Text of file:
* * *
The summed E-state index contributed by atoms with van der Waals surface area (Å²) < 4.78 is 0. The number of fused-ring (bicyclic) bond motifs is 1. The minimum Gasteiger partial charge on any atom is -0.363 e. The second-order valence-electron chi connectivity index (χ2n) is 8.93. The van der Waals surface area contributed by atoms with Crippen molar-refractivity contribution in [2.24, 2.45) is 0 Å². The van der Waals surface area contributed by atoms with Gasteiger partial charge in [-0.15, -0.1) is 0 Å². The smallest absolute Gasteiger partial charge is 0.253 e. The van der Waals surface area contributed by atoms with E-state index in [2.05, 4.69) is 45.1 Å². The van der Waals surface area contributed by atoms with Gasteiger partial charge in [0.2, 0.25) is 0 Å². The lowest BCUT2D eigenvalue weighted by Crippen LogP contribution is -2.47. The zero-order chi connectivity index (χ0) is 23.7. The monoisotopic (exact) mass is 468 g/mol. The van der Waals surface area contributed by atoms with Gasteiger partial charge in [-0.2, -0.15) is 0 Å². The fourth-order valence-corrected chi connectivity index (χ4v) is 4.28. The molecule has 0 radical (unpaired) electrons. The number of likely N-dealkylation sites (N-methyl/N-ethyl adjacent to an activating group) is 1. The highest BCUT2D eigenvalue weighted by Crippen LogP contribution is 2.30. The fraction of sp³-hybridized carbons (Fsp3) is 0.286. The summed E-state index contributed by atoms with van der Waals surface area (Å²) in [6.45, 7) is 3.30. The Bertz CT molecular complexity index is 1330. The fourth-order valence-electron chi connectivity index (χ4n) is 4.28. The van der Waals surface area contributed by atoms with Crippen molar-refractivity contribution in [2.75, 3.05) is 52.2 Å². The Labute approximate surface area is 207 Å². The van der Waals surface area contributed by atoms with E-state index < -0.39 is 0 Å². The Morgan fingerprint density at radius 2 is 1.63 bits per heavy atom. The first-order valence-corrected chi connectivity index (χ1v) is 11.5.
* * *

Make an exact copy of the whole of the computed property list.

The summed E-state index contributed by atoms with van der Waals surface area (Å²) < 4.78 is 0. The number of fused-ring (bicyclic) bond motifs is 1. The minimum Gasteiger partial charge on any atom is -0.363 e. The second-order valence-electron chi connectivity index (χ2n) is 8.93. The van der Waals surface area contributed by atoms with Crippen molar-refractivity contribution in [2.24, 2.45) is 0 Å². The van der Waals surface area contributed by atoms with Gasteiger partial charge in [-0.15, -0.1) is 0 Å². The smallest absolute Gasteiger partial charge is 0.253 e. The van der Waals surface area contributed by atoms with E-state index in [2.05, 4.69) is 45.1 Å². The van der Waals surface area contributed by atoms with Gasteiger partial charge in [0.2, 0.25) is 0 Å². The lowest BCUT2D eigenvalue weighted by Crippen LogP contribution is -2.47. The zero-order chi connectivity index (χ0) is 23.7. The monoisotopic (exact) mass is 468 g/mol. The van der Waals surface area contributed by atoms with Gasteiger partial charge in [-0.2, -0.15) is 0 Å². The fourth-order valence-corrected chi connectivity index (χ4v) is 4.28. The molecule has 0 radical (unpaired) electrons. The number of likely N-dealkylation sites (N-methyl/N-ethyl adjacent to an activating group) is 1. The highest BCUT2D eigenvalue weighted by Crippen LogP contribution is 2.30. The fraction of sp³-hybridized carbons (Fsp3) is 0.286. The summed E-state index contributed by atoms with van der Waals surface area (Å²) in [6.45, 7) is 3.30. The Bertz CT molecular complexity index is 1330. The fourth-order valence-electron chi connectivity index (χ4n) is 4.28. The van der Waals surface area contributed by atoms with Crippen molar-refractivity contribution in [2.75, 3.05) is 52.2 Å². The Labute approximate surface area is 207 Å². The van der Waals surface area contributed by atoms with E-state index < -0.39 is 0 Å². The Morgan fingerprint density at radius 2 is 1.63 bits per heavy atom. The first-order valence-corrected chi connectivity index (χ1v) is 11.5.